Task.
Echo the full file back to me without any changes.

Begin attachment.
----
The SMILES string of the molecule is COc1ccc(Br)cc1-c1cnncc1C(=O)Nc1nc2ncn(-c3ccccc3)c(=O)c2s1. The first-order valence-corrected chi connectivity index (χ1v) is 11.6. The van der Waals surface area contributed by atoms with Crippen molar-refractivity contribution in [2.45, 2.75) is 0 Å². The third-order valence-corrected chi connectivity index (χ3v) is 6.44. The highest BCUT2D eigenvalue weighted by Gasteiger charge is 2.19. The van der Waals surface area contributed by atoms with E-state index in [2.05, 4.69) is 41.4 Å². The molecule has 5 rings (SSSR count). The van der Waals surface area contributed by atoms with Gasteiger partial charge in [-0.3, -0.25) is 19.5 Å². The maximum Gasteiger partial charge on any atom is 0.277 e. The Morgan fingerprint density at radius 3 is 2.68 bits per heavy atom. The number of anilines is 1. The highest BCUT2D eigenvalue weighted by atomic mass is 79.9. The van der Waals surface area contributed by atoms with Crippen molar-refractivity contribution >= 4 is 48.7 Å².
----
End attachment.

The SMILES string of the molecule is COc1ccc(Br)cc1-c1cnncc1C(=O)Nc1nc2ncn(-c3ccccc3)c(=O)c2s1. The first-order valence-corrected chi connectivity index (χ1v) is 11.6. The van der Waals surface area contributed by atoms with Crippen molar-refractivity contribution in [2.45, 2.75) is 0 Å². The third-order valence-corrected chi connectivity index (χ3v) is 6.44. The highest BCUT2D eigenvalue weighted by Gasteiger charge is 2.19. The van der Waals surface area contributed by atoms with E-state index in [2.05, 4.69) is 41.4 Å². The molecule has 5 rings (SSSR count). The van der Waals surface area contributed by atoms with Gasteiger partial charge in [-0.3, -0.25) is 19.5 Å². The maximum Gasteiger partial charge on any atom is 0.277 e. The Morgan fingerprint density at radius 3 is 2.68 bits per heavy atom. The number of anilines is 1. The highest BCUT2D eigenvalue weighted by atomic mass is 79.9. The van der Waals surface area contributed by atoms with Crippen molar-refractivity contribution >= 4 is 48.7 Å².